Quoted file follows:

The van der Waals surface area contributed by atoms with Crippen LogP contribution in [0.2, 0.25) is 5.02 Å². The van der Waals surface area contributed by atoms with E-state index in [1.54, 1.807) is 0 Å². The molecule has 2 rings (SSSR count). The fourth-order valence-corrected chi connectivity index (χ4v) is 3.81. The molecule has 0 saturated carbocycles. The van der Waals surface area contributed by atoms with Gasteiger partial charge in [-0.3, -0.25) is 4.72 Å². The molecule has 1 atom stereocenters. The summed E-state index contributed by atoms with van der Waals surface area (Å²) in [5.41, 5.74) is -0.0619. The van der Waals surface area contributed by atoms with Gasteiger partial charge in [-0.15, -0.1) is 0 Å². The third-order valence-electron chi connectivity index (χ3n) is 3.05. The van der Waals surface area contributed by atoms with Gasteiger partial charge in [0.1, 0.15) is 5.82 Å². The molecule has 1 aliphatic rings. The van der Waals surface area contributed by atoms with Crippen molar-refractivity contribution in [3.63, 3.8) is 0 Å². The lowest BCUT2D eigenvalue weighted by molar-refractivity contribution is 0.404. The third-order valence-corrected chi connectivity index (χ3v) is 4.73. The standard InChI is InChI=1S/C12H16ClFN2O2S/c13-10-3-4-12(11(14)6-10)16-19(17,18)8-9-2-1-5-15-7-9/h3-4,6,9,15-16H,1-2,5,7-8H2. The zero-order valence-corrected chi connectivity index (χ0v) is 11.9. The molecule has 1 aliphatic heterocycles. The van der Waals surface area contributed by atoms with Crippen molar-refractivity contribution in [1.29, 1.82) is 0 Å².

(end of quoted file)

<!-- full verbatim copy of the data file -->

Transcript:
The van der Waals surface area contributed by atoms with Crippen LogP contribution in [0.2, 0.25) is 5.02 Å². The van der Waals surface area contributed by atoms with E-state index in [1.54, 1.807) is 0 Å². The molecule has 2 rings (SSSR count). The fourth-order valence-corrected chi connectivity index (χ4v) is 3.81. The molecule has 0 saturated carbocycles. The van der Waals surface area contributed by atoms with Gasteiger partial charge in [-0.3, -0.25) is 4.72 Å². The molecule has 1 atom stereocenters. The summed E-state index contributed by atoms with van der Waals surface area (Å²) in [5.41, 5.74) is -0.0619. The van der Waals surface area contributed by atoms with Gasteiger partial charge in [-0.15, -0.1) is 0 Å². The third-order valence-electron chi connectivity index (χ3n) is 3.05. The van der Waals surface area contributed by atoms with Gasteiger partial charge in [0.1, 0.15) is 5.82 Å². The molecule has 1 aliphatic rings. The van der Waals surface area contributed by atoms with Crippen molar-refractivity contribution in [3.63, 3.8) is 0 Å². The lowest BCUT2D eigenvalue weighted by molar-refractivity contribution is 0.404. The third-order valence-corrected chi connectivity index (χ3v) is 4.73. The standard InChI is InChI=1S/C12H16ClFN2O2S/c13-10-3-4-12(11(14)6-10)16-19(17,18)8-9-2-1-5-15-7-9/h3-4,6,9,15-16H,1-2,5,7-8H2. The zero-order valence-corrected chi connectivity index (χ0v) is 11.9. The molecule has 1 aliphatic heterocycles. The van der Waals surface area contributed by atoms with Crippen molar-refractivity contribution in [1.29, 1.82) is 0 Å².